COLUMBUS, Ohio (WCMH) — Ohio State just cracked the top four of the College Football Playoff poll, but there’s no time for the Buckeyes to celebrate with Purdue looking to play spoiler at 3:30 p.m. Saturday.

The Boilermakers have beaten two teams ranked in the top five of Associated Press poll, including last week’s 40-29 upset over previously unbeaten Michigan State.

The Spartans dropped from No. 3 to No. 7 in the player poll, and Purdue would love to hand OSU its second loss of the season and crush its playoff dreams.

Here are three things to watch for during this week’s game at Ohio Stadium:

Purdue pass-happy

No Big Ten team has thrown the ball this year more than Purdue (404 passes). And no Big Ten team has run the ball less than Purdue (289 attempts). If the Boilermakers are going to beat you, it’s going to be through the air.

Ohio State’s secondary, and entire defense, is much improved from earlier in the season. But this will be the true test as to whether the Buckeyes have fixed their pass defense flaws, particularly in the middle of the field. The Buckeyes rank 95th in the country in passing yards allowed per game (247.2) but have only allowed two passing touchdowns the last two weeks.

The Boilermakers rely on junior wide receiver David Bell, who ranks first in the Big Ten and seventh in the country in total receiving yards (1,003). Bell also ranks fourth nationally in yards per game (125.4). Ohio State will match him up with freshman sensation Denzel Burke, but Bell has a knack for finding holes in opposing defenses and making contested catches.

“Who’s going to lock him up? The defense is going to lock him up,” cornerback Sevyn Banks said. “We’re going to do our best to stop him. He’s a good player.”

Pressure Purdue

Purdue is going to get its passing yards, likely more than 300. And Bell is going to get his as well. But the test will be how Ohio State defends near, and inside, the red zone and whether it can continue to get pressure on the quarterback.

The Buckeyes have recorded four straight games with at least four sacks, and in all of those games, no one player has gotten more than one sack.

‘It’s not just one guy getting all the sacks as it might’ve been in the past. It’s spreading it around, which means we’re all playing at an elite level,” defensive end Zach Harrison said. “We’ve definitely got to affect the game up front.”

Ohio State will have its chances because the more a team passes, the more opportunities there are to bring Purdue quarterback Aiden O’Connell to the ground.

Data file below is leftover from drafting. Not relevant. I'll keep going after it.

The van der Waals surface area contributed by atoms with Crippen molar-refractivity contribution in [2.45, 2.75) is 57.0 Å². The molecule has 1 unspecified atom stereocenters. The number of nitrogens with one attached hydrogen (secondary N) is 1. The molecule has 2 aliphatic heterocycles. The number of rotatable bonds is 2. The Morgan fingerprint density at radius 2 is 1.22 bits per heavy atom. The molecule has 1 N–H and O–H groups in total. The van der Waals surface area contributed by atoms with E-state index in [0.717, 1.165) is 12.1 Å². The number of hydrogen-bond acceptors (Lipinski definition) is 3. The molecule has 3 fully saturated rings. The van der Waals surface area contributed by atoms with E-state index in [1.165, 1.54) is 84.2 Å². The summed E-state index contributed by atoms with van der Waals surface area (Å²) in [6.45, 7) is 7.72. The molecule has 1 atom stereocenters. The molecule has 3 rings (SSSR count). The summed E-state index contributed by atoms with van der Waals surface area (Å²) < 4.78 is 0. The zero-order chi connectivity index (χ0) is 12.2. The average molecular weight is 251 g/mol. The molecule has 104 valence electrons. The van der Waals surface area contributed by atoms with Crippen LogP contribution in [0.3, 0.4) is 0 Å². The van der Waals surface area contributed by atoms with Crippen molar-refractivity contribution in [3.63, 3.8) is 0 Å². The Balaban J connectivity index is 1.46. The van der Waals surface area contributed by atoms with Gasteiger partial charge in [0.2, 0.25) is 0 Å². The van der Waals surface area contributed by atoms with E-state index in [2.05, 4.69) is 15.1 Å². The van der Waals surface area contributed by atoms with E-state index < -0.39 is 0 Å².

Can Ohio State run?

Ohio State was kept under 100 yards rushing in a 26-17 win at Nebraska. The last time the Buckeyes failed to eclipse 100 yards was Oct. 20, 2018, when the Buckeyes lost to Purdue 49-20.

“We did meet as a group this week, the coaches, the players; we all took accountability that we’ve got to get it better. We’ve got to be cleaner,” OSU coach Ryan Day said.

Ohio State averages 5.7 yards per carry, the sixth-best in the country. But the Buckeyes were below that average in their last two games against Nebraska (3.0 per carry) and Penn State (4.7 per carry).

“I think it needs to be better,” offensive coordinator Kevin Wilson said. “The last two weeks, with the defenses we’ve played, we’ve not done as good as we need to. It’ll be a challenge this week cause Purdue’s strength is their front, their d-line … so we’ve got to do a better job.”

Wilson said that starts with getting a better vertical push, something he doesn’t think the Buckeyes have done well the last two weeks.

The Buckeyes will continue to rely on true freshman running back TreVeyon Henderson, who had back-to-back weeks of more than 20 carries, something he’d only done once previously this season. Henderson ranks 13th in the country in rushing yards (930) and fourth in yards per carry (7.32).

Henderson excels in the second level, so it’s up to the offensive line to get a better push and play more disciplined after several costly false start penalties the last two weeks.

“I know that we’re struggling but we don’t try to look at it like that,” offensive tackle Dawand Jones said. “We just need to get back to the drawing board. … There’s no need to panic right now, I’d say.”

This week will be a good chance to bounce back since Purdue allows 144.3 yards per game (60th nationally).